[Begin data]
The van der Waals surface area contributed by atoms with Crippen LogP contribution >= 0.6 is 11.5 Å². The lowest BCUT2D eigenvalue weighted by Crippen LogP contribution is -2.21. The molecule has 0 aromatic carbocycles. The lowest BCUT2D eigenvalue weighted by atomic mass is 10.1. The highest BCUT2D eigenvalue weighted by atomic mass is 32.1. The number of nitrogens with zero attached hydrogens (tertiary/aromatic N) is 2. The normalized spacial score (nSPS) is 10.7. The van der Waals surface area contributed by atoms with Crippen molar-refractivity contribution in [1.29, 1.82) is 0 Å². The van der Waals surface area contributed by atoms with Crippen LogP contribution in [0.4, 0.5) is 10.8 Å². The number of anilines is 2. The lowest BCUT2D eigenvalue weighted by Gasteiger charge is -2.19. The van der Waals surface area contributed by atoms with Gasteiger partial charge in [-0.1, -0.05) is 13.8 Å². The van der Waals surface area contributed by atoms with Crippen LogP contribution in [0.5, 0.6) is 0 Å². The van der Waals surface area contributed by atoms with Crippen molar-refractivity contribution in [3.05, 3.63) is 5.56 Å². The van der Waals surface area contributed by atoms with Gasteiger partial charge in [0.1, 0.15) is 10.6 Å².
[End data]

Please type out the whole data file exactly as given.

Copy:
The van der Waals surface area contributed by atoms with Crippen LogP contribution >= 0.6 is 11.5 Å². The lowest BCUT2D eigenvalue weighted by Crippen LogP contribution is -2.21. The molecule has 0 aromatic carbocycles. The lowest BCUT2D eigenvalue weighted by atomic mass is 10.1. The highest BCUT2D eigenvalue weighted by atomic mass is 32.1. The number of nitrogens with zero attached hydrogens (tertiary/aromatic N) is 2. The normalized spacial score (nSPS) is 10.7. The van der Waals surface area contributed by atoms with Crippen molar-refractivity contribution in [1.29, 1.82) is 0 Å². The van der Waals surface area contributed by atoms with Crippen LogP contribution in [0.4, 0.5) is 10.8 Å². The number of anilines is 2. The lowest BCUT2D eigenvalue weighted by Gasteiger charge is -2.19. The van der Waals surface area contributed by atoms with Gasteiger partial charge in [-0.1, -0.05) is 13.8 Å². The van der Waals surface area contributed by atoms with Crippen LogP contribution in [0.5, 0.6) is 0 Å². The van der Waals surface area contributed by atoms with Crippen molar-refractivity contribution in [3.05, 3.63) is 5.56 Å². The van der Waals surface area contributed by atoms with Gasteiger partial charge in [0.1, 0.15) is 10.6 Å².